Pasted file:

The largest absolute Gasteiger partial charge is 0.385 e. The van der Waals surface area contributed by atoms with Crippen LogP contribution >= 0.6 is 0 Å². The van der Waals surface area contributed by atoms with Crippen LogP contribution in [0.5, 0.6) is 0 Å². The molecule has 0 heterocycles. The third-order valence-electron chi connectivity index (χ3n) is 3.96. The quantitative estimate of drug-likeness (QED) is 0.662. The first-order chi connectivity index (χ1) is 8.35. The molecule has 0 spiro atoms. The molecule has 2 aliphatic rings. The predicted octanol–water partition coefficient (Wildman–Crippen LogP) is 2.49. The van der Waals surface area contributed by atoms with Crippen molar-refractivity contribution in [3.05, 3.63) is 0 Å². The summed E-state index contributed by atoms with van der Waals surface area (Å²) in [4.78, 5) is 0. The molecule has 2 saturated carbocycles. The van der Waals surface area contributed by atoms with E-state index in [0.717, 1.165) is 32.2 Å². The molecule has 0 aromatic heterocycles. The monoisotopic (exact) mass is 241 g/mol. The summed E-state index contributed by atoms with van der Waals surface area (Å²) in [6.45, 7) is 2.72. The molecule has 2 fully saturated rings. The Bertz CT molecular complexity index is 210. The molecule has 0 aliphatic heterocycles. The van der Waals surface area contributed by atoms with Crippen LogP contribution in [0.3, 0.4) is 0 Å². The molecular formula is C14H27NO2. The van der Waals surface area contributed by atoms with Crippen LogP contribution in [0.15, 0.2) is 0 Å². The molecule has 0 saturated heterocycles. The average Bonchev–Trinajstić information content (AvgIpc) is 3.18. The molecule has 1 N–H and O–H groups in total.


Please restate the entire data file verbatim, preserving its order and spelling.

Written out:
The largest absolute Gasteiger partial charge is 0.385 e. The van der Waals surface area contributed by atoms with Crippen LogP contribution >= 0.6 is 0 Å². The van der Waals surface area contributed by atoms with Crippen LogP contribution in [0.5, 0.6) is 0 Å². The molecule has 0 heterocycles. The third-order valence-electron chi connectivity index (χ3n) is 3.96. The quantitative estimate of drug-likeness (QED) is 0.662. The first-order chi connectivity index (χ1) is 8.35. The molecule has 0 spiro atoms. The molecule has 2 aliphatic rings. The predicted octanol–water partition coefficient (Wildman–Crippen LogP) is 2.49. The van der Waals surface area contributed by atoms with Crippen molar-refractivity contribution in [3.05, 3.63) is 0 Å². The summed E-state index contributed by atoms with van der Waals surface area (Å²) in [4.78, 5) is 0. The molecule has 2 saturated carbocycles. The van der Waals surface area contributed by atoms with E-state index in [0.717, 1.165) is 32.2 Å². The molecule has 0 aromatic heterocycles. The monoisotopic (exact) mass is 241 g/mol. The summed E-state index contributed by atoms with van der Waals surface area (Å²) in [6.45, 7) is 2.72. The molecule has 2 fully saturated rings. The Bertz CT molecular complexity index is 210. The molecule has 0 aliphatic heterocycles. The van der Waals surface area contributed by atoms with Crippen LogP contribution in [0.3, 0.4) is 0 Å². The molecular formula is C14H27NO2. The van der Waals surface area contributed by atoms with Crippen LogP contribution in [0.15, 0.2) is 0 Å². The molecule has 0 saturated heterocycles. The average Bonchev–Trinajstić information content (AvgIpc) is 3.18. The molecule has 1 N–H and O–H groups in total.